Zhou agreed that the financial shopping center should be connected with Hong Kong’s leading position of a world financial center, while still possessing its own features.
“The shopping center should focus more on individual clients, with better quality and protection for consumer rights.”
Hong Kong is well-known as a leading shopping destination for luxury goods and tax-free products. However, in recent months, the retail industry has seen a decline due to various factors.
Zhou said that to better cheer up the retail sector, Hong Kong should change its focus from tangible goods to other financial services, such as insurance and funds.
“The rise of investment demand in the mainland has brought in a huge market for Hong Kong. What we should do is grasp the opportunity and create a new growth engine.”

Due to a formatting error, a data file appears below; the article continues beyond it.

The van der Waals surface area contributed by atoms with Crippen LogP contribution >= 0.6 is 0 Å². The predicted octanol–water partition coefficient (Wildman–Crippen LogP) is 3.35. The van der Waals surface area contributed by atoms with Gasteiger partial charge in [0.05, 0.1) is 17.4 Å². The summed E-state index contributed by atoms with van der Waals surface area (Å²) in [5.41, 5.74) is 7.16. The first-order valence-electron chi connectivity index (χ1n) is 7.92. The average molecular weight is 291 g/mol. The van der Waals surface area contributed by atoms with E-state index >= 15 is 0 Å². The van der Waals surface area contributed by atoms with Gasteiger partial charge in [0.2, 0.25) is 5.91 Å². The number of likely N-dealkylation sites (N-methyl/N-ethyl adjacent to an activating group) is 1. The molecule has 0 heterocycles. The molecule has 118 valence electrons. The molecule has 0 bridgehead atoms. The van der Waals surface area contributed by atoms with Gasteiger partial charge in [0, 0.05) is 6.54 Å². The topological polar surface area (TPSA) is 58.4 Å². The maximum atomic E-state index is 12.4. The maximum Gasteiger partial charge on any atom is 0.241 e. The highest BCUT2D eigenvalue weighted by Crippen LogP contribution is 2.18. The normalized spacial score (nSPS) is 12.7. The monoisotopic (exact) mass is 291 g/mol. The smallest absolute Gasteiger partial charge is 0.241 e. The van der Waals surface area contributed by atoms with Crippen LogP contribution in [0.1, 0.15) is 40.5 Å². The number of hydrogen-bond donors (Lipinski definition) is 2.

Research from Boston Consulting Group and China Construction Bank show that as at the end of 2012, disposable investment income had reached 7.3 trillion yuan ($1.2 trillion) on the mainland.
Boston Consulting Group data show that in 2013, the number of high-net-worth mainland families exceeded those in Japan to take the second position worldwide.
Zhou said that as the insurance market in Hong Kong has reached international standards, with more investment channels and better investment returns, consumers can get better services and returns at a cheaper price.
Demand from both mainland individuals and corporations for cross-border Hong Kong banking services is seeing strong and steady growth. The Q4 Cross-border Banking Demand Index by China CITIC Bank International Limited appears high above the 50-point line that demarcates strengthening and weakening demand.
But Hong Kong insurance companies are finding it difficult to set up branches in the Qianhai zone, not to mention other areas on the mainland.